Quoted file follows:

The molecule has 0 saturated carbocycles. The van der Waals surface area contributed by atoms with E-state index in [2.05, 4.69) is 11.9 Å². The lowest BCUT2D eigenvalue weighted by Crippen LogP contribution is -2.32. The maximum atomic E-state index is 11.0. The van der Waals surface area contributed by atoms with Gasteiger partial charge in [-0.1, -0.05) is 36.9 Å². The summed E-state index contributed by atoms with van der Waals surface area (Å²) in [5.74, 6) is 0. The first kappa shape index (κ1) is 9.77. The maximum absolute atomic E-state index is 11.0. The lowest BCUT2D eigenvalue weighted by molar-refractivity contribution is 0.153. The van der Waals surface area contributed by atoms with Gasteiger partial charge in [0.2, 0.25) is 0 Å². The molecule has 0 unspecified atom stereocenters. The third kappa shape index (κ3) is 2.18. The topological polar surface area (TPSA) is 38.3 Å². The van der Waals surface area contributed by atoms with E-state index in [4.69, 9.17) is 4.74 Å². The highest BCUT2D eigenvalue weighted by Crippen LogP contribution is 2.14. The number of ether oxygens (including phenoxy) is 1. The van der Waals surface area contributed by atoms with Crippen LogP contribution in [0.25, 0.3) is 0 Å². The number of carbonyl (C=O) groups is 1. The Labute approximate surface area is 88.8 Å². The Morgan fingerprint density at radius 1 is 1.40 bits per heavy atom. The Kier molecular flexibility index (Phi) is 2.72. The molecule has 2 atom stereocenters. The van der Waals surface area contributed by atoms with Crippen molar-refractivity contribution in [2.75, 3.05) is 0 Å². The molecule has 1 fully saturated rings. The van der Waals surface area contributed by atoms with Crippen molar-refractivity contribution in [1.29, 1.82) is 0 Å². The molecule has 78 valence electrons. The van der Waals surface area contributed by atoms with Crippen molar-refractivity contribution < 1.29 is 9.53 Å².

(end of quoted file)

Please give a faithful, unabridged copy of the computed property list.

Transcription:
The molecule has 0 saturated carbocycles. The van der Waals surface area contributed by atoms with E-state index in [2.05, 4.69) is 11.9 Å². The lowest BCUT2D eigenvalue weighted by Crippen LogP contribution is -2.32. The maximum atomic E-state index is 11.0. The van der Waals surface area contributed by atoms with Gasteiger partial charge in [-0.1, -0.05) is 36.9 Å². The summed E-state index contributed by atoms with van der Waals surface area (Å²) in [5.74, 6) is 0. The first kappa shape index (κ1) is 9.77. The maximum absolute atomic E-state index is 11.0. The lowest BCUT2D eigenvalue weighted by molar-refractivity contribution is 0.153. The van der Waals surface area contributed by atoms with Gasteiger partial charge in [0.2, 0.25) is 0 Å². The molecule has 0 unspecified atom stereocenters. The third kappa shape index (κ3) is 2.18. The topological polar surface area (TPSA) is 38.3 Å². The van der Waals surface area contributed by atoms with E-state index in [4.69, 9.17) is 4.74 Å². The highest BCUT2D eigenvalue weighted by Crippen LogP contribution is 2.14. The number of ether oxygens (including phenoxy) is 1. The van der Waals surface area contributed by atoms with Crippen LogP contribution in [0.25, 0.3) is 0 Å². The number of carbonyl (C=O) groups is 1. The Labute approximate surface area is 88.8 Å². The Morgan fingerprint density at radius 1 is 1.40 bits per heavy atom. The Kier molecular flexibility index (Phi) is 2.72. The molecule has 2 atom stereocenters. The van der Waals surface area contributed by atoms with Crippen molar-refractivity contribution in [2.75, 3.05) is 0 Å². The molecule has 1 fully saturated rings. The van der Waals surface area contributed by atoms with Crippen molar-refractivity contribution in [1.29, 1.82) is 0 Å². The molecule has 78 valence electrons. The van der Waals surface area contributed by atoms with Crippen molar-refractivity contribution < 1.29 is 9.53 Å².